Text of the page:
Enough

Tuesday, October 3, 2017

At least 50 people dead. More than 500 injured. Thatís the news most of us woke up to on Monday morning after a gunman opened fire on concertgoers at the Route 91 Harvest Music Festival in Las Vegas Sunday night. In many ways, itís the same story we hear every time a crazy person kills a bunch of people with a gun.

We heard it when Dylan Klebold and Eric Harris killed 12 of their classmates and one teacher at Columbine in 1999, when Seung-Hui Cho murdered 32 students and faculty at Virginia Tech University in 2007, when Adam Lanza killed 20 children and six adults at Sandy Hook Elementary School in 2012 and when Omar Mateen slaughtered 49 people at a gay nightclub in Florida last year. At the time, the nightclub shooting was the worst mass shooting in American history.

Thatís not true after the shooting in Las Vegas, where Stephen Paddock shot at country music fans from a 32nd-floor window at the Mandalay Bay Hotel. Many of the victims ducked to the floor during the shooting, unaware the shots were coming from above. They were trying to protect themselves, but thereís really no way to protect yourself during something like that. You can only hope to be one of the lucky ones who survives.

It might upset some of you to see the details of the shooting. You might think Iím sensationalizing the event by writing about it in this way. But I donít relish retelling how the shooting happened. I donít want to think about it. If it were up to me, weíd live in a country where mass shootings arenít as common as hurricane season. Then none of us would ever have to think about it.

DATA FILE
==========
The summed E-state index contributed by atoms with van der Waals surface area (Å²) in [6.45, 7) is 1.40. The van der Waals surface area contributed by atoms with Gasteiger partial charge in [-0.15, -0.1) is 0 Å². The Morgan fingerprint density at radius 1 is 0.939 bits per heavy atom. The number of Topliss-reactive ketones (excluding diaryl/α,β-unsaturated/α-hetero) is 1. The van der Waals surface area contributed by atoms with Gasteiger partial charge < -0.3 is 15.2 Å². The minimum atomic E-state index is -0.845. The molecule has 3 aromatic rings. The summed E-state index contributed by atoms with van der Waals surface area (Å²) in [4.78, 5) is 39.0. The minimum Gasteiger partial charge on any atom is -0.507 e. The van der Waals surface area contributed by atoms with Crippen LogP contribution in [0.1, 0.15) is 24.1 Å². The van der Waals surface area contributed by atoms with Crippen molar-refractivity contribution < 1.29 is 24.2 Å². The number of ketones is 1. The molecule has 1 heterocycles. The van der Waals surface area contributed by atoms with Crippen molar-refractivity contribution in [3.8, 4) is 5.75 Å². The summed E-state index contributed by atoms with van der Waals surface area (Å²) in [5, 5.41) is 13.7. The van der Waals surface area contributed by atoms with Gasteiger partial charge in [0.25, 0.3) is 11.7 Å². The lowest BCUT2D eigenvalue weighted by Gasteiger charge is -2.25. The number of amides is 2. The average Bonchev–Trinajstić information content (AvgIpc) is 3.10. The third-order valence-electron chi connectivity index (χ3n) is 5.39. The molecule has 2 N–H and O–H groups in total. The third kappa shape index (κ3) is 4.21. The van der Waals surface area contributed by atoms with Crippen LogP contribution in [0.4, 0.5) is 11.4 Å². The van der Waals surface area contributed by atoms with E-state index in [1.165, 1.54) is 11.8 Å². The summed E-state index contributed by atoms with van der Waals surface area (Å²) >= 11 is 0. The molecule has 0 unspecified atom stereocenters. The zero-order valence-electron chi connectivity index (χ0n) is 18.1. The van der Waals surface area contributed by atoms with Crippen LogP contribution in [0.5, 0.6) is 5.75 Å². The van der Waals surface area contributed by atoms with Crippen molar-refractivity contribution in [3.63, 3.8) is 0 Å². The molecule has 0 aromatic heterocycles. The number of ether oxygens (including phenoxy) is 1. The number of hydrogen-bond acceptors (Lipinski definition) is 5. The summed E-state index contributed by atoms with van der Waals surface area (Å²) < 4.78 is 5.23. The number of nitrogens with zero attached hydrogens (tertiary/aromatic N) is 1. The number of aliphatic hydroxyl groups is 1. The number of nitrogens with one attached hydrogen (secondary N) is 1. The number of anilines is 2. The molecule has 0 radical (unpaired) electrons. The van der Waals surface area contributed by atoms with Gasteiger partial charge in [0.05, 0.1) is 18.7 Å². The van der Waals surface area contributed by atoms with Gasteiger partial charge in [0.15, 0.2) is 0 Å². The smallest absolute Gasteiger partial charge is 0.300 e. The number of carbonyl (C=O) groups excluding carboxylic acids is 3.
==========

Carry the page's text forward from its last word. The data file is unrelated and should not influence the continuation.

Unfortunately, weíve experienced so many mass shootings that many Americans are desensitized to the senseless violence. Thatís why Iím sharing these details today. The details make the shooting real. The details make the situation exactly as horrific as it is. We all need to know the details, because thatís what leads to a call for action. More than anything, we need a call to action on this issue.

Mass shootings happen frequently in our country, but itís still easy to keep going if you donít have any connection to the event. We can pretend itís OK so long as it isnít happening to us. I am done pretending everything is fine. I am angry Ö angry that weíve lost more than 50 fellow citizens for no good reason and fearful that this tragedy wonít be enough to inspire change in our government and its people.

What could possibly change to prevent something like this from happening in the future? Some of you believe this will continue to happen with or without meaningful gun control legislation. ďItís a people problem, not a gun problem,Ē youíll say.

Well, itís not that simple. Itís a people problem and a gun problem all rolled into one, and itís not going to stop until our attitudes change and our lawmakers put that change into action. We need to take care of our fellow citizens. We need to understand the importance of mental health and lobby for better mental health services across the board. At the same time, we need to find some way to prevent unstable people from getting guns.

Though itís not simple to fix, it is important that we try to do it. I can remember every mass shooting thatís happened since Iíve been alive, and I remember thinking that would be the one to change things. Is this the one?

Is it enough?

ē ē ē

Samantha Jones is associate editor for Carroll County Newspapers. Her email address is Citizen.Editor.Eureka@gmail.com